BC Labor Laws for Small Business Owners

Sep 9, 2022 11:06:07 AM | heymate BC Labor Laws for Small Business Owners

Canadian employment law can be both confusing and difficult as it varies from province to province. The Constitutional Act 1867 provides, that each Province and its Legislature may exclusively make laws about all matters generally of a merely local or private nature in the Province.


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It should be noted that the legislation itself remains the sole authority for the provisions of the law explained.



As a business owner that hires dozens of employees, one must familiarize themselves with BC’s labour law as it sets the bar for the province’s standards of employment. Employment laws are in place to make sure that both employers and employees are protected. Employment laws are also important to foster the development of a productive and efficient labour force that can contribute fully to the prosperity of BC’s economy. 

The general objective of employment legislation is to protect the interests of employees by requiring employers to comply with certain minimum standards respecting compensation and conditions of employment. Employers are also subject to various common law obligations. These obligations are based on past judicial opinions that outline the minimum requirement of employers’ duty towards employees.


Duty to keep records

The BC Employment Standards Act, R.S.B.C. 1996 and BC Employment Standards Regulation Reg. 396/95 impose extensive record-keeping duties on employers under their employment standards statutes. It requires employers to maintain records of each employee’s wages, hours of work, general holidays, annual vacations and “conditions of work” as determined by regulations for at least 36 months.


Duty to safeguard employees’ health and safety.

An employer has a huge responsibility to ensure their fellow employee is working in a safe place. The employer is obliged to provide the employees with safe tools and equipment, a safe system of work and employees who do not carelessly endanger them.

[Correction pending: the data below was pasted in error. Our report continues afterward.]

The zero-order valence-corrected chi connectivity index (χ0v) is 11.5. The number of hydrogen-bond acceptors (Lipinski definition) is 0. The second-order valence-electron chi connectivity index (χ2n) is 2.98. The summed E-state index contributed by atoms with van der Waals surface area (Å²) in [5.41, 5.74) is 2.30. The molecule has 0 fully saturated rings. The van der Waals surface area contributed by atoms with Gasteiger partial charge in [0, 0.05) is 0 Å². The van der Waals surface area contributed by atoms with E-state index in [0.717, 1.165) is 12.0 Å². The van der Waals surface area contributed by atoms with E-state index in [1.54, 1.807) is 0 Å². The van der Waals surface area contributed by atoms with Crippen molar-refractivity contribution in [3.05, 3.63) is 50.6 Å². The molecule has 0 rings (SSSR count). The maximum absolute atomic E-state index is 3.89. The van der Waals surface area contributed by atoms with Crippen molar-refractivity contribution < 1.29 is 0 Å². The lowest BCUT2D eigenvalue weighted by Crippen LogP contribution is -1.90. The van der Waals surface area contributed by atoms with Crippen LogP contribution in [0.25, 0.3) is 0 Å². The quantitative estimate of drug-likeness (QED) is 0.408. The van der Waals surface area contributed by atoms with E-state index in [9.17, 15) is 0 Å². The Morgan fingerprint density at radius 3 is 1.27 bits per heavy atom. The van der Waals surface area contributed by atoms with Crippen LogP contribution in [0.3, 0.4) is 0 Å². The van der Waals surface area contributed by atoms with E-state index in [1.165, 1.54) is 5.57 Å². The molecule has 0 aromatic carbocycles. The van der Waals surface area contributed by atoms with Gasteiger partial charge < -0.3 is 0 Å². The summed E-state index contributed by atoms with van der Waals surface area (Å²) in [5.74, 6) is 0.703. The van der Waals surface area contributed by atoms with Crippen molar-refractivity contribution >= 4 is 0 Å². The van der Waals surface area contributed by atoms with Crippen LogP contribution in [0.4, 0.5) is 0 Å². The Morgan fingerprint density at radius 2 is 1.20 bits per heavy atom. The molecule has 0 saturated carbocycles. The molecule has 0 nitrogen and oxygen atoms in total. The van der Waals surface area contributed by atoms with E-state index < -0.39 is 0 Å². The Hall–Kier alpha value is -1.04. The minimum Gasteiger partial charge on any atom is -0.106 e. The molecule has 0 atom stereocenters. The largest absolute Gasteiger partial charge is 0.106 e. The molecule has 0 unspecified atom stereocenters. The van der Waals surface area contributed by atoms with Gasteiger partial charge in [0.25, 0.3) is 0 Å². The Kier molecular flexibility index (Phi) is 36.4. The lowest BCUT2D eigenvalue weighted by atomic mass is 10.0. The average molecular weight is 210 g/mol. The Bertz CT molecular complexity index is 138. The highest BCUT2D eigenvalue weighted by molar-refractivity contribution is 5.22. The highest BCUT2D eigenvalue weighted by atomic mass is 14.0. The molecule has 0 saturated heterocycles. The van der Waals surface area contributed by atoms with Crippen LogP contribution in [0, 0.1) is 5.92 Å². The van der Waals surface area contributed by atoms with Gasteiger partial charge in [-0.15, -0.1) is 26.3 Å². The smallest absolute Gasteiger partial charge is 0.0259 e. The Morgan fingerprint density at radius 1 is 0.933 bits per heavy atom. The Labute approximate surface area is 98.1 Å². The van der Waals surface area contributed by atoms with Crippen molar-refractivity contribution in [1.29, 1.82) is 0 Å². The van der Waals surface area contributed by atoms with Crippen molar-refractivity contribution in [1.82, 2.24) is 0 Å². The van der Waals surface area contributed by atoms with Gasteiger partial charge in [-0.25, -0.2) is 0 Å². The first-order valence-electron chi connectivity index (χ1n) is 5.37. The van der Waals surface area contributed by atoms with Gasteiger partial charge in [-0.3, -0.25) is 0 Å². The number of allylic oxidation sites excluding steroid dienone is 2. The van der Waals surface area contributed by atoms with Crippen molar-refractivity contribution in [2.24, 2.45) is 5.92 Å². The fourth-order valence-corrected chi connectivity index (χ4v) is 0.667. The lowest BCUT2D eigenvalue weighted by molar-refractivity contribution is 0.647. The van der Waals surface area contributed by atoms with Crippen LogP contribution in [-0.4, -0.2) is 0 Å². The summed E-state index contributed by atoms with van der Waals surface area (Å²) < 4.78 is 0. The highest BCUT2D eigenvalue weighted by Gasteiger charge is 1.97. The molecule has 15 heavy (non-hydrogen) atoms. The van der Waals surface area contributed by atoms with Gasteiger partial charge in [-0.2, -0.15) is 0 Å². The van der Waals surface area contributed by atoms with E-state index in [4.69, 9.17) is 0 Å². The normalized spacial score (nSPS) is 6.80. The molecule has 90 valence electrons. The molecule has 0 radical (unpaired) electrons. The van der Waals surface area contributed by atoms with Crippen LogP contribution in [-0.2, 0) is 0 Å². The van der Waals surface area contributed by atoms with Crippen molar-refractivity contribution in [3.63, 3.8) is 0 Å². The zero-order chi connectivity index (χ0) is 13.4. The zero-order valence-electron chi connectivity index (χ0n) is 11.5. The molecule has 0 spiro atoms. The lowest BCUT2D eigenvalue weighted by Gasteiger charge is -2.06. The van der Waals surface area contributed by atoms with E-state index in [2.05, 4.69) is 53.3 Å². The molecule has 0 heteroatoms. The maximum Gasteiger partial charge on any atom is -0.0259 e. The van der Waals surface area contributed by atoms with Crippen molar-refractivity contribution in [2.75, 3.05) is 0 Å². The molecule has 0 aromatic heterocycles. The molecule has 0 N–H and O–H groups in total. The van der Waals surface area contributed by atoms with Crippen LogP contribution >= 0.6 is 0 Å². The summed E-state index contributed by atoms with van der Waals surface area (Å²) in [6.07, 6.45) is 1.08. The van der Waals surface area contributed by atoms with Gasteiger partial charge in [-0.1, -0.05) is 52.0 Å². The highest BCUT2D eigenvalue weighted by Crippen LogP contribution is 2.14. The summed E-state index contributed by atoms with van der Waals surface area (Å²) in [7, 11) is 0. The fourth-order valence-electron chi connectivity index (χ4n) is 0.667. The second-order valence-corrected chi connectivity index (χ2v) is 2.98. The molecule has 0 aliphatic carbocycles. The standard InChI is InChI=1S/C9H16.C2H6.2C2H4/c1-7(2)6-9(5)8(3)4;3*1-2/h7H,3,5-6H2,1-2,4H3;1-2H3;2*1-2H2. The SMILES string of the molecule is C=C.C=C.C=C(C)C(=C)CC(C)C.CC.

Business owners are responsible for:

  • Maintaining the store and premises in all the circumstances of the case is reasonable to see that a person, and his property, on the premises, and property on the premises of a person will be reasonably safe in using the premises.
  • Providing all safety materials, equipment, devices, and clothing to protect employees
  • Ensuring that employees have the necessary information, training and supervision to perform their jobs safely
  • Ensuring that employees have the necessary information, training, and supervision to perform their work safely
  • Ensuring that the employee has the necessary knowledge of the safe use of workplace tools and equipment
  • Having awareness of known or foreseeable workplace hazards
  • Conducting Regular inspections
  • Helping ensure that occupational health and safety hazards are addressed before they result in possible injuries
  • Fixing problems if reported by employees
  • Reporting any injuries that require medical attention to WorkBC
  • Submitting supporting documents to WorkSafeBC promptly.

 Some people may argue that the implied duty of care is no longer of much practical importance as employees are protected by workers’ compensation anyway. These compensation funds would have permitted recovery. This is not from the employers themselves, but from the compensation fund, on a no-fault basis, and virtually all employers contribute to the fund.  However, employer may also be subject to litigation and claim on a personal basis. There are also a few employment situations where the no-fault workers’ compensation scheme does not apply. 

In light of the above, one must, as an employer, observe and adhere to the occupational Health and Safety standard mandated by the BC legislature. 


Duty to Provide Rest Periods 

In almost all Canadian provinces, there is a requirement of how long an employee may be compelled to work without being granted a meal period or rest break. In the case of BC, an employer must ensure:

  • that no employee works more than 5 consecutive hours without a meal break, and
  • that each meal break lasts at least 30 minutes